Sturge-Weber Syndrome 

Updated: Dec 26, 2018
Author: Masanori Takeoka, MD; Chief Editor: George I Jallo, MD 

Overview

Practice Essentials

Sturge-Weber syndrome (SWS), also called encephalotrigeminal angiomatosis, is a neurocutaneous disorder with angiomas that involve the leptomeninges (leptomeningeal angiomas [LAs]) and the skin of the face, typically in the ophthalmic (V1) and maxillary (V2) distributions of the trigeminal nerve. The hallmark of SWS is a facial cutaneous venous dilation, also referred to as a nevus flammeus or port-wine stain (PWS).

Signs and symptoms

SWS is generally diagnosed clinically, based on the typical cutaneous, central nervous system (CNS), and ocular abnormalities associated with it. Neurological signs include the following:

  • Developmental delay/intellectual disability

  • Learning problems

  • Attention deficit-hyperactivity disorder

Factors suggesting a progressive course of cortical damage in SWS include the following:

  • Initial focal seizures progressing to frequent, secondarily generalized seizures

  • Increasing seizure frequency and duration despite the use of antiepileptic drugs (AEDs)

  • Increasing duration of a transient postictal deficit

  • Increase in focal or diffuse atrophy - Determined by serial neuroimaging

  • Progressive increase in calcifications

  • Development of hemiparesis

  • Deterioration in cognitive functioning

Physical signs of SWS are as follows:

  • Port-wine stain

  • Macrocephaly

  • Ocular manifestations

  • Soft-tissue hypertrophy

  • Hemiparesis

  • Visual loss

  • Hemianopsia

Ocular involvement in SWS may include the following signs:

  • Hemangiomalike, superficial changes (which on histology demonstrate only venous dilation) in the eyelid

  • Buphthalmos

  • Glaucoma

  • Tomato-catsup color of the fundus (ipsilateral to the nevus flammeus) with glaucoma

  • Conjunctival and episcleral hemangiomas

  • Diffuse choroidal hemangiomas

  • Heterochromia of the irides

  • Tortuous retinal vessels with occasional arteriovenous communications

Ocular signs that may indicate the presence of infantile glaucoma include the following:

  • Corneal diameter of more than 12 mm during the first year of life

  • Corneal edema

  • Tears in the Descemet membrane (Haab striae)

  • Unilateral or bilateral myopic shift

  • Optic nerve cupping greater than 0.3

  • Any cup asymmetry associated with intraocular pressure (IOP) above the high teens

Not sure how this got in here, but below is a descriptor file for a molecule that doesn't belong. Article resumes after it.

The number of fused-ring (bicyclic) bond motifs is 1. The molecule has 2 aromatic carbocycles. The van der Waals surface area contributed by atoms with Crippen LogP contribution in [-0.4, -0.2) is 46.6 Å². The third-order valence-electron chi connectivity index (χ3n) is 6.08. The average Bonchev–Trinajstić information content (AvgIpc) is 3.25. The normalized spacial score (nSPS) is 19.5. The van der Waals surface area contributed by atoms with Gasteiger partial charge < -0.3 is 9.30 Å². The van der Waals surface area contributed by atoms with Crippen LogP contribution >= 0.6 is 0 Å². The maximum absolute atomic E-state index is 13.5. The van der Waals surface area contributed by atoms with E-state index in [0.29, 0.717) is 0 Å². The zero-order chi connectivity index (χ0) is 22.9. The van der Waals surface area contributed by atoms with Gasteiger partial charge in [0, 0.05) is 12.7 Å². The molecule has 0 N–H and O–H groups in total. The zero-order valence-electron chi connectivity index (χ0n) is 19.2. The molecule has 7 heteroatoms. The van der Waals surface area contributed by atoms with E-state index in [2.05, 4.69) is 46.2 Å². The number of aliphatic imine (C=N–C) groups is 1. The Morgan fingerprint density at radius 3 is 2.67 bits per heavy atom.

• Optic nerve damage - Resulting in myopia, anisometropia, amblyopia, strabismus, and visual field defects

Diagnosis

In young patients, examination under anesthesia or deep sedation is necessary to confirm the diagnosis of glaucoma. Careful assessment in each eye of IOP, corneal diameter, cycloplegic refraction, axial length, and optic nerve cupping, as well as gonioscopic examination, is mandatory.

Cerebrospinal fluid (CSF) protein may be elevated, presumably secondary to microhemorrhage. Note that a major intracranial hemorrhage itself is rare in SWS, although microhemorrhage may be common.

Besides the clinical examination, the following have historically been the procedures of choice to establish the diagnosis of SWS:[1]

  • Skull radiography

  • Angiography

  • Computed tomography (CT) scanning

  • Magnetic resonance imaging (MRI)

  • MRI with gadolinium

  • Functional imaging - With single-photon emission computed tomography (SPECT) or positron emission tomography (PET) scanning

In the diagnosis of diffuse choroidal hemangioma, A-scan and B-scan ultrasonography may be useful diagnostic aids. B-scan ultrasonography characteristically shows a solid, echogenic mass, whereas A-scan ultrasonography demonstrates high internal reflectivity.

Electroencephalography (EEG) is used for the evaluation of seizures; it can also localize seizure activity when epilepsy surgery is considered for refractory seizures.

Management

Medical care in SWS includes anticonvulsants for seizure control, symptomatic and prophylactic therapy for headache, glaucoma treatment to reduce IOP, and laser therapy for the PWS.

Antiepileptic medications

An antiepileptic medication with efficacy in focal seizures is preferable in SWS. The chance of achieving seizure control with medical therapy in patients with SWS varies.

Glaucoma medications

The goal of treatment is control of IOP to prevent optic nerve injury. This can be achieved with the following agents:

  • Beta-antagonist eye drops - Decrease the production of aqueous fluid